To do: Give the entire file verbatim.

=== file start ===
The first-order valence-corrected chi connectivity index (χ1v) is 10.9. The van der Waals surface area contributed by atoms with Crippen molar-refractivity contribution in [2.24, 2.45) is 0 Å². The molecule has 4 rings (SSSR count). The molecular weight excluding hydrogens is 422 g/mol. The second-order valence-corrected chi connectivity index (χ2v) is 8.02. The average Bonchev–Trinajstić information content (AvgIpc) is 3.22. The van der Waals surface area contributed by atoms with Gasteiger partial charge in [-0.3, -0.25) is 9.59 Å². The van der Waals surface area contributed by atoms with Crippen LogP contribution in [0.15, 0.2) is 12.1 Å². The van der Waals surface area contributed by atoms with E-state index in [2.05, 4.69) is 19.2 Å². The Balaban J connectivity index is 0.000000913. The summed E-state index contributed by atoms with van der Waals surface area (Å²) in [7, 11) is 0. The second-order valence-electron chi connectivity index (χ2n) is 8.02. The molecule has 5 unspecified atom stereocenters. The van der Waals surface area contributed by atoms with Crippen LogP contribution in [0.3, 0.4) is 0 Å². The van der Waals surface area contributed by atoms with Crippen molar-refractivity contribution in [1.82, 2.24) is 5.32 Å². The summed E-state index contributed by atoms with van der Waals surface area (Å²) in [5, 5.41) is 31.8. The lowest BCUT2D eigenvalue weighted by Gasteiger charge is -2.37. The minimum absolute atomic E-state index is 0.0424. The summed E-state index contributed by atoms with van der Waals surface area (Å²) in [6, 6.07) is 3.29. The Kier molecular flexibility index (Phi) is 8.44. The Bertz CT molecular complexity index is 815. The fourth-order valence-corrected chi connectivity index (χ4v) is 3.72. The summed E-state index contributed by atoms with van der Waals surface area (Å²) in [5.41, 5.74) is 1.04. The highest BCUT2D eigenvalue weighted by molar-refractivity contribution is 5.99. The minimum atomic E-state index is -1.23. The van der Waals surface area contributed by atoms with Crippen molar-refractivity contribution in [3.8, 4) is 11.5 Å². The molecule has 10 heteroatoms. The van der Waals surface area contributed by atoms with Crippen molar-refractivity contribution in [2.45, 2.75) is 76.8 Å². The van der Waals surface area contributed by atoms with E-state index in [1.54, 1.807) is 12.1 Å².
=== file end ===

The first-order valence-corrected chi connectivity index (χ1v) is 10.9. The van der Waals surface area contributed by atoms with Crippen molar-refractivity contribution in [2.24, 2.45) is 0 Å². The molecule has 4 rings (SSSR count). The molecular weight excluding hydrogens is 422 g/mol. The second-order valence-corrected chi connectivity index (χ2v) is 8.02. The average Bonchev–Trinajstić information content (AvgIpc) is 3.22. The van der Waals surface area contributed by atoms with Gasteiger partial charge in [-0.3, -0.25) is 9.59 Å². The van der Waals surface area contributed by atoms with Crippen LogP contribution in [0.15, 0.2) is 12.1 Å². The van der Waals surface area contributed by atoms with E-state index in [2.05, 4.69) is 19.2 Å². The Balaban J connectivity index is 0.000000913. The summed E-state index contributed by atoms with van der Waals surface area (Å²) in [7, 11) is 0. The second-order valence-electron chi connectivity index (χ2n) is 8.02. The molecule has 5 unspecified atom stereocenters. The van der Waals surface area contributed by atoms with Crippen LogP contribution in [0.3, 0.4) is 0 Å². The van der Waals surface area contributed by atoms with Crippen molar-refractivity contribution in [1.82, 2.24) is 5.32 Å². The summed E-state index contributed by atoms with van der Waals surface area (Å²) in [5, 5.41) is 31.8. The lowest BCUT2D eigenvalue weighted by Gasteiger charge is -2.37. The minimum absolute atomic E-state index is 0.0424. The summed E-state index contributed by atoms with van der Waals surface area (Å²) in [6, 6.07) is 3.29. The Kier molecular flexibility index (Phi) is 8.44. The Bertz CT molecular complexity index is 815. The fourth-order valence-corrected chi connectivity index (χ4v) is 3.72. The summed E-state index contributed by atoms with van der Waals surface area (Å²) in [5.41, 5.74) is 1.04. The highest BCUT2D eigenvalue weighted by molar-refractivity contribution is 5.99. The minimum atomic E-state index is -1.23. The van der Waals surface area contributed by atoms with Crippen molar-refractivity contribution in [3.8, 4) is 11.5 Å². The molecule has 10 heteroatoms. The van der Waals surface area contributed by atoms with Crippen molar-refractivity contribution in [2.45, 2.75) is 76.8 Å². The van der Waals surface area contributed by atoms with E-state index in [1.54, 1.807) is 12.1 Å².